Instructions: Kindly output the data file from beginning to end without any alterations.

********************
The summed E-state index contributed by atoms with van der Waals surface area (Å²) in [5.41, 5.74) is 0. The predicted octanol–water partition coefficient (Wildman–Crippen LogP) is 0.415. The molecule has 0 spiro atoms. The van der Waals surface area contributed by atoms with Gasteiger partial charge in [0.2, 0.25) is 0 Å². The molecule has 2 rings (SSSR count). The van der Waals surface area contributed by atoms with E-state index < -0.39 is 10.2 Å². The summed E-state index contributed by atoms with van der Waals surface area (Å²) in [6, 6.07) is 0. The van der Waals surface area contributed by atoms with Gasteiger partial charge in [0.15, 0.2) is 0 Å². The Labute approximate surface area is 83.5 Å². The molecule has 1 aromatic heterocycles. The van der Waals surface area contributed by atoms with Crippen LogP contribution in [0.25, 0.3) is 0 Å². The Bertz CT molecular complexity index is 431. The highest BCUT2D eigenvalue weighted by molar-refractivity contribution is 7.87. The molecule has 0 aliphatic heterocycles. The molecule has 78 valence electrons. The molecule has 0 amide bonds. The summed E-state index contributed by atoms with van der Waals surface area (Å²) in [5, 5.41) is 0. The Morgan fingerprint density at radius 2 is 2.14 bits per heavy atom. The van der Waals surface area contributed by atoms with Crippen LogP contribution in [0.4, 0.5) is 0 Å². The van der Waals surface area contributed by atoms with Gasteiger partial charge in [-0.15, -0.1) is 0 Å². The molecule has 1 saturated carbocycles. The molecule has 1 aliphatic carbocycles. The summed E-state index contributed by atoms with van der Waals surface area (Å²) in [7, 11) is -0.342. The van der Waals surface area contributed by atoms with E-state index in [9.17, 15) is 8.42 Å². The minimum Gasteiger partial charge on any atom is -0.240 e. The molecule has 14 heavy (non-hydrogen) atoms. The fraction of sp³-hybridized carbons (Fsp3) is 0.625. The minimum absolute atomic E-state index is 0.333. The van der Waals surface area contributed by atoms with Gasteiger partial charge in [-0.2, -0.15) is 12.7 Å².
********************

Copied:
The summed E-state index contributed by atoms with van der Waals surface area (Å²) in [5.41, 5.74) is 0. The predicted octanol–water partition coefficient (Wildman–Crippen LogP) is 0.415. The molecule has 0 spiro atoms. The van der Waals surface area contributed by atoms with Gasteiger partial charge in [0.2, 0.25) is 0 Å². The molecule has 2 rings (SSSR count). The van der Waals surface area contributed by atoms with E-state index < -0.39 is 10.2 Å². The summed E-state index contributed by atoms with van der Waals surface area (Å²) in [6, 6.07) is 0. The van der Waals surface area contributed by atoms with Gasteiger partial charge in [0.15, 0.2) is 0 Å². The Labute approximate surface area is 83.5 Å². The molecule has 1 aromatic heterocycles. The van der Waals surface area contributed by atoms with Crippen LogP contribution in [0.25, 0.3) is 0 Å². The Bertz CT molecular complexity index is 431. The highest BCUT2D eigenvalue weighted by molar-refractivity contribution is 7.87. The molecule has 0 aliphatic heterocycles. The molecule has 78 valence electrons. The molecule has 0 amide bonds. The summed E-state index contributed by atoms with van der Waals surface area (Å²) in [5, 5.41) is 0. The Morgan fingerprint density at radius 2 is 2.14 bits per heavy atom. The van der Waals surface area contributed by atoms with Crippen LogP contribution in [0.4, 0.5) is 0 Å². The van der Waals surface area contributed by atoms with Gasteiger partial charge in [-0.15, -0.1) is 0 Å². The molecule has 1 saturated carbocycles. The molecule has 1 aliphatic carbocycles. The summed E-state index contributed by atoms with van der Waals surface area (Å²) in [7, 11) is -0.342. The van der Waals surface area contributed by atoms with E-state index in [9.17, 15) is 8.42 Å². The minimum Gasteiger partial charge on any atom is -0.240 e. The molecule has 14 heavy (non-hydrogen) atoms. The fraction of sp³-hybridized carbons (Fsp3) is 0.625. The minimum absolute atomic E-state index is 0.333. The van der Waals surface area contributed by atoms with Gasteiger partial charge in [-0.2, -0.15) is 12.7 Å².